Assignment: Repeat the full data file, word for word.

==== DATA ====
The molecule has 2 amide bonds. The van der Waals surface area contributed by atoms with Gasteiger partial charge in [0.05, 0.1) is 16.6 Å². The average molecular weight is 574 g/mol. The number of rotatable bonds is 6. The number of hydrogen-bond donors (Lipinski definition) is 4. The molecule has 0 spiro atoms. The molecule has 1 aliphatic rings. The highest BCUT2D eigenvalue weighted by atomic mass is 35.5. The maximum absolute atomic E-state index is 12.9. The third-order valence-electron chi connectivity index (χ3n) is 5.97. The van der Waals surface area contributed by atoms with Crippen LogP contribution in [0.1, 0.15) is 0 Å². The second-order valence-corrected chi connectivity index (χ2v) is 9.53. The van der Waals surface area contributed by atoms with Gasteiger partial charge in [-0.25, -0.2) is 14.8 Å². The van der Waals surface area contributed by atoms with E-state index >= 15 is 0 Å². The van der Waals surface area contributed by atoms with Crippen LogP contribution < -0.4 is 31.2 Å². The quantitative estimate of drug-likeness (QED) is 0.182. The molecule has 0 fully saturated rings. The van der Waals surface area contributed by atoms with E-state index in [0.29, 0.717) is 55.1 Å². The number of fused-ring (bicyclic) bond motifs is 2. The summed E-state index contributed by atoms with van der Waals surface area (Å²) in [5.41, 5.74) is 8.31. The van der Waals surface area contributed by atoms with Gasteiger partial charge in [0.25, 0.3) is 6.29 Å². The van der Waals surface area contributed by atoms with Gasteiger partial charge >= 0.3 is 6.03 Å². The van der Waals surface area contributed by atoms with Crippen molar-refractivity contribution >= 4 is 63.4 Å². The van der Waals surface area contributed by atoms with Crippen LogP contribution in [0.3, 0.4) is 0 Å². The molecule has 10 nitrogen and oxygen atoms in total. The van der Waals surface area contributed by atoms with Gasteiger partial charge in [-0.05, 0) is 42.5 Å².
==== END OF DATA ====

The molecule has 2 amide bonds. The van der Waals surface area contributed by atoms with Gasteiger partial charge in [0.05, 0.1) is 16.6 Å². The average molecular weight is 574 g/mol. The number of rotatable bonds is 6. The number of hydrogen-bond donors (Lipinski definition) is 4. The molecule has 0 spiro atoms. The molecule has 1 aliphatic rings. The highest BCUT2D eigenvalue weighted by atomic mass is 35.5. The maximum absolute atomic E-state index is 12.9. The third-order valence-electron chi connectivity index (χ3n) is 5.97. The van der Waals surface area contributed by atoms with Crippen LogP contribution in [0.1, 0.15) is 0 Å². The second-order valence-corrected chi connectivity index (χ2v) is 9.53. The van der Waals surface area contributed by atoms with Gasteiger partial charge in [-0.25, -0.2) is 14.8 Å². The van der Waals surface area contributed by atoms with E-state index >= 15 is 0 Å². The van der Waals surface area contributed by atoms with Crippen LogP contribution < -0.4 is 31.2 Å². The quantitative estimate of drug-likeness (QED) is 0.182. The molecule has 0 fully saturated rings. The van der Waals surface area contributed by atoms with E-state index in [0.29, 0.717) is 55.1 Å². The number of fused-ring (bicyclic) bond motifs is 2. The summed E-state index contributed by atoms with van der Waals surface area (Å²) in [5.41, 5.74) is 8.31. The van der Waals surface area contributed by atoms with Gasteiger partial charge in [0.25, 0.3) is 6.29 Å². The van der Waals surface area contributed by atoms with Gasteiger partial charge >= 0.3 is 6.03 Å². The van der Waals surface area contributed by atoms with Crippen molar-refractivity contribution >= 4 is 63.4 Å². The van der Waals surface area contributed by atoms with Crippen LogP contribution in [0.3, 0.4) is 0 Å². The molecule has 10 nitrogen and oxygen atoms in total. The van der Waals surface area contributed by atoms with Gasteiger partial charge in [-0.05, 0) is 42.5 Å².